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For improving sustainability and resilience of EU farming system, the current state needs to be assessed, before being able to move on to future scenarios. Assessing sustainability and resilience of farming systems is a multi-faceted research challenge in terms of the scientific domains and scales of integration (farm, household, farming system level) that need to be covered. Hence, in SURE-Farm, multiple approaches are used to evaluate current sustainability and resilience and its underlying structures and drivers. To maintain consistency across the different approaches, all approaches are connected to a resilience framework which was developed for the unique purposes of SURE-Farm. The resilience framework follows five steps: 1) the farming system (resilience of what?), 2) challenges (resilience to what?), 3) functions (resilience for what purpose?), 4) resilience capacities, 5) resilience attributes (what enhances resilience?). The framework was operationalized in 11 case studies across the EU. Applied approaches differ in disciplinary orientation and the farming system process they focus on. Three approaches focus on risk management: 1) a farm survey with a main focus on risk management and risk management strategies, 2) interviews on farmers’ learning capacity and networks of influence, and 3) Focus Groups on risk management. Two approaches address farm demographics: 4) interviews on farm demographics, and 5) AgriPoliS Focus Group workshops on structural change of farming systems from a (farm) demographics perspective. One approach applied so far addresses governance: 6) the Resilience Assessment Tool that evaluates how policies and legislation support resilience of farming systems. Two methods address agricultural production and delivery of public and private goods: 7) the Framework of Participatory Impact Assessment for sustainable and resilient farming systems (FoPIA-SURE-Farm), aiming to integrate multiple perspectives at farming system level, and 8) the Ecosystem Services assessment that evaluates the delivery of public and private goods. In a few case studies, additional methods were applied. Specifically, in the Italian case study, additional statistical approaches were used to increase the support for risk management options (Appendix A and Appendix B). Results of the different methods were compared and synthesized per step of the resilience framework. Synthesized results were used to determine the position of the farming system in the adaptive cycle, i.e. in the exploitation, conservation, release, or reorganization phase. Dependent on the current phase of the farming system, strategies for improving sustainability and resilience were developed. Results were synthesized around the three aspects characterizing the SURE-Farm framework, i.e. (i) it studies resilience at the farming system level, (ii) considers three resilience capacities, and (iii) assesses resilience in the context of the (changing) functions of the system. (i) Many actors are part of the farming system. However, resilience-enhancing strategies are mostly defined at the farm level. In each farming system multiple actors are considered to be part of the system, such as consultants, neighbors, local selling networks and nature organizations. The number of different farming system actors beyond the focal farmers varies between 4 (in French beef and Italian hazelnut systems) and 14 (large-scale arable systems in the UK). These large numbers of actors illustrate the relevance of looking at farming system level rather than at farm level. It also suggests that discussions about resilience and future strategies need to embrace all of these actors. (ii) At system level there is a low perceived capacity to transform. Yet, most systems appear to be at the start of a period in which (incremental) transformation is required. At system level, the capacity to transform is perceived to be relatively low, except in the Romanian mixed farming system. The latter may reflect a combination of ample room to grow and a relatively stable environment (especially when compared to the past 30 to 50 years). The relatively low capacity to transform in the majority of systems is not in line with the suggestion that most systems are at the start of (incremental) transformation, or, at least, reached a situation in which they can no longer grow. Further growth is only deemed possible in the Belgium dairy, Italian hazelnut, Polish fruit and Romanian mixed farming systems. (iii) System functions score well with regard to the delivery of high-quality and safe food but face problems with quality of rural life and protecting biodiversity. Resilience capacities can only be understood in the context of the functions to be delivered by a farming system. We find that across all systems required functions are a mix of private and public goods. With regard to the capacity to deliver private goods, all systems perform well with respect to high-quality and safe food. Viability of farm income is regarded moderate or low in the livestock systems in Belgium (dairy), France (beef) and Sweden (broilers), and the fruit farming system in Poland. Across all functions, attention is especially needed for the delivery of public goods. More specifically the quality of rural life and infrastructure are frequently classified as being important, but currently performing bad. Despite the concerns about the delivery of public goods, many future strategies still focus on improving the delivery of private goods. Suggestions in the area of public goods include among others the implementation of conservation farming in the UK arable system, improved water management in the Italian hazelnut system, and introduction of technologies which reduce the use of herbicides in Polish fruit systems. It is questionable whether these are sufficient to address the need to improve the maintenance of natural resources, biodiversity and attractiveness of rural areas. With regard to the changing of functions over time, we did not find evidence for this in our farming systems.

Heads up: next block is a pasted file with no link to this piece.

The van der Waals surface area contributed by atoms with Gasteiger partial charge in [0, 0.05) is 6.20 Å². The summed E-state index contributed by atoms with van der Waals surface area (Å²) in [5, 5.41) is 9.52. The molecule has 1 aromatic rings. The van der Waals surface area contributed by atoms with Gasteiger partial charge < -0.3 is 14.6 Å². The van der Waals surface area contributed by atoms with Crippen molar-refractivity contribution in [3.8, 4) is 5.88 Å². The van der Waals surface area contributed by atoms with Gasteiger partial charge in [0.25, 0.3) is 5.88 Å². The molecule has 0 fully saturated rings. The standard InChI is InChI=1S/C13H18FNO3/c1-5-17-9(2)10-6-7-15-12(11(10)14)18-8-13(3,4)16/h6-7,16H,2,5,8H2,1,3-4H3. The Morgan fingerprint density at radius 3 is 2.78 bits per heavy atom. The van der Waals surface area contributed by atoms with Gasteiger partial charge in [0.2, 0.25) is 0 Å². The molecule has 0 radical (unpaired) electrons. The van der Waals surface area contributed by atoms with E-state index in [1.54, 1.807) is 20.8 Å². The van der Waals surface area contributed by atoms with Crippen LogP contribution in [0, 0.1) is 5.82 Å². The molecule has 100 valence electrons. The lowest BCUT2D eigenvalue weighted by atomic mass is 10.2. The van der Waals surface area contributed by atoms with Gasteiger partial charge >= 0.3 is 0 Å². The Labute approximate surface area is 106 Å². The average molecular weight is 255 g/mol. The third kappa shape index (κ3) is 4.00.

farming systems; sustainability

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Publisher: SURE-Farm